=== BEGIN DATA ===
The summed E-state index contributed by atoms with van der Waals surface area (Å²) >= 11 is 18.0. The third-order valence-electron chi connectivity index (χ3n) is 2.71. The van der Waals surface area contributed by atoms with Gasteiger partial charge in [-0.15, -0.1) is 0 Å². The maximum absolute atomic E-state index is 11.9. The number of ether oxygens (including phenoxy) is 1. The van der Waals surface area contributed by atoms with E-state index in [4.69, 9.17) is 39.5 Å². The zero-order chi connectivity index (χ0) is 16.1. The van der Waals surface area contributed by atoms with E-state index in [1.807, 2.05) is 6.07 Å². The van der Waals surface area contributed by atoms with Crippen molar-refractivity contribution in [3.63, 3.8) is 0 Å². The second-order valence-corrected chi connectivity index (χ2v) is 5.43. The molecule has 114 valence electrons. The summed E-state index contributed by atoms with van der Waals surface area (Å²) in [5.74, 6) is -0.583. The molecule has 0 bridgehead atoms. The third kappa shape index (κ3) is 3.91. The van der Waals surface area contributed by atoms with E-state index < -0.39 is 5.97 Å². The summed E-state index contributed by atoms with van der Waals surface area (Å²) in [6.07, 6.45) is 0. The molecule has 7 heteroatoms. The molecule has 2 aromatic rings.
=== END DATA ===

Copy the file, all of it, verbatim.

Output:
The summed E-state index contributed by atoms with van der Waals surface area (Å²) >= 11 is 18.0. The third-order valence-electron chi connectivity index (χ3n) is 2.71. The van der Waals surface area contributed by atoms with Gasteiger partial charge in [-0.15, -0.1) is 0 Å². The maximum absolute atomic E-state index is 11.9. The number of ether oxygens (including phenoxy) is 1. The van der Waals surface area contributed by atoms with E-state index in [4.69, 9.17) is 39.5 Å². The zero-order chi connectivity index (χ0) is 16.1. The van der Waals surface area contributed by atoms with E-state index in [1.807, 2.05) is 6.07 Å². The van der Waals surface area contributed by atoms with Crippen molar-refractivity contribution in [3.63, 3.8) is 0 Å². The second-order valence-corrected chi connectivity index (χ2v) is 5.43. The molecule has 114 valence electrons. The summed E-state index contributed by atoms with van der Waals surface area (Å²) in [5.74, 6) is -0.583. The molecule has 0 bridgehead atoms. The third kappa shape index (κ3) is 3.91. The van der Waals surface area contributed by atoms with E-state index < -0.39 is 5.97 Å². The summed E-state index contributed by atoms with van der Waals surface area (Å²) in [6.07, 6.45) is 0. The molecule has 7 heteroatoms. The molecule has 2 aromatic rings.